Study: Women not getting enough exercise; at risk of developing metabolic syndrome
A national study shows that women are less likely than men to get at least 30 minutes of exercise per day, resulting in greater odds of developing metabolic syndrome a risky and increasingly prevalent condition related to obesity.
Metabolic syndrome is a name for a group of risk factors including high cholesterol, high blood pressure and extra weight around the middle part of the body which occur together and increase the risk for coronary disease, stroke, and Type 2 diabetes. The researchers initially were interested in the correlation between physical activity, depression and metabolic syndrome, and ended up finding a gender difference.
The study, now online in the journal Preventive Medicine, was conducted at Oregon State University by Paul Loprinzi and Bradley Cardinal, professor of social psychology of physical activity at OSU. Loprinzi is now an assistant professor of exercise science at Bellarmine University. He conducted the research when he was a student in Cardinal's lab at OSU.
"The results indicate that regular physical activity participation was associated with positive health outcomes for both men and women; however, there was a greater strength of association for women," Loprinzi said.
Looking at more than 1,000 men and women from a nationally represented sample, the researchers found that women were getting only about 18 minutes of moderate-to-vigorous exercise daily, compared to men who, on average, were getting 30 minutes of moderate-to-vigorous exercise daily.
"Those who get at least 30 minutes of exercise a day are less likely to be depressed, less likely to have high cholesterol and less likely to have metabolic syndrome," Loprinzi said.
Loprinzi and Cardinal's study is unique in part because it is the first to use an "objective" measure of physical activity in this case participants were outfitted with accelerometers that measured daily activity. In their study, slightly more than one in three women had metabolic syndrome, and one in five had symptoms of depression.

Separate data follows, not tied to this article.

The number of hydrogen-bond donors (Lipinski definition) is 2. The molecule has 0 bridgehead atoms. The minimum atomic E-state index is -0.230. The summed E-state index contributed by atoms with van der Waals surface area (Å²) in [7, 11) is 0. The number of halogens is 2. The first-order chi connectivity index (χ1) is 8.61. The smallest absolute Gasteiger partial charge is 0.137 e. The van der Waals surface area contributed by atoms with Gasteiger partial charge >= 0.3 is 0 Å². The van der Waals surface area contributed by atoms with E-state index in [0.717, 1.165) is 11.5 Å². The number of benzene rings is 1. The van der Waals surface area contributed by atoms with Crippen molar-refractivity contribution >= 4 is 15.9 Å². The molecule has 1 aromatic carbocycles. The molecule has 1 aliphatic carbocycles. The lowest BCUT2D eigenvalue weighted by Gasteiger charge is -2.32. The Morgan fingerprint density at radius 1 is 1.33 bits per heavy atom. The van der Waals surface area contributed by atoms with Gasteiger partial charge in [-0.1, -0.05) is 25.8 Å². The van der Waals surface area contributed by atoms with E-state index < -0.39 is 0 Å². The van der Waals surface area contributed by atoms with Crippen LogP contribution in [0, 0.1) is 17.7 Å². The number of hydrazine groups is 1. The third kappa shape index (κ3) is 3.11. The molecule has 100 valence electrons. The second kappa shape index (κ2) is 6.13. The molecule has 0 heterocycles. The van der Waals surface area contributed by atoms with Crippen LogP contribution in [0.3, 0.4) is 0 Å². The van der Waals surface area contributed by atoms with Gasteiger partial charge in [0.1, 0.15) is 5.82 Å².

"It's pretty striking what happens to you if you don't meet that 30 minutes a day of activity," Cardinal said. "Women in our sample had better health behavior they were much less likely to smoke for instance, but the lack of activity still puts them at risk."
Cardinal said depression puts people at more risk of abdominal fat and insulin resistance, and both are risk factors for metabolic syndrome.
"Physical activity has been shown to reduce depression," he said. "So the key message here is to get that 30 minutes of exercise every day because it reduces a great deal of risk factors."
While their study does not address why women were not getting enough exercise, the authors said research shows that physical activity patterns often begin in childhood.
"Research has shown that around ages 5 or 6 these patterns begin," Cardinal said. "Parents tend to be more concerned with the safety of girls, and have more restrictive practices around outdoor time and playtime than with boys."
Loprinzi said this pattern tends to continue into adulthood, and that overall confidence may be a factor.
"Some evidence indicates that women, compared to men, have less confidence in their ability to overcome their exercise-related barriers," Loprinzi said, adding that women also often cite a lack of time to exercise due to child-rearing.
The researchers have a study coming out that may help those time-challenged women. Loprinzi said he and Cardinal found that adults can still enhance their health by accumulating physical activity in short periods throughout the day, such as taking the stairs instead of the elevator or pacing while talking on the phone.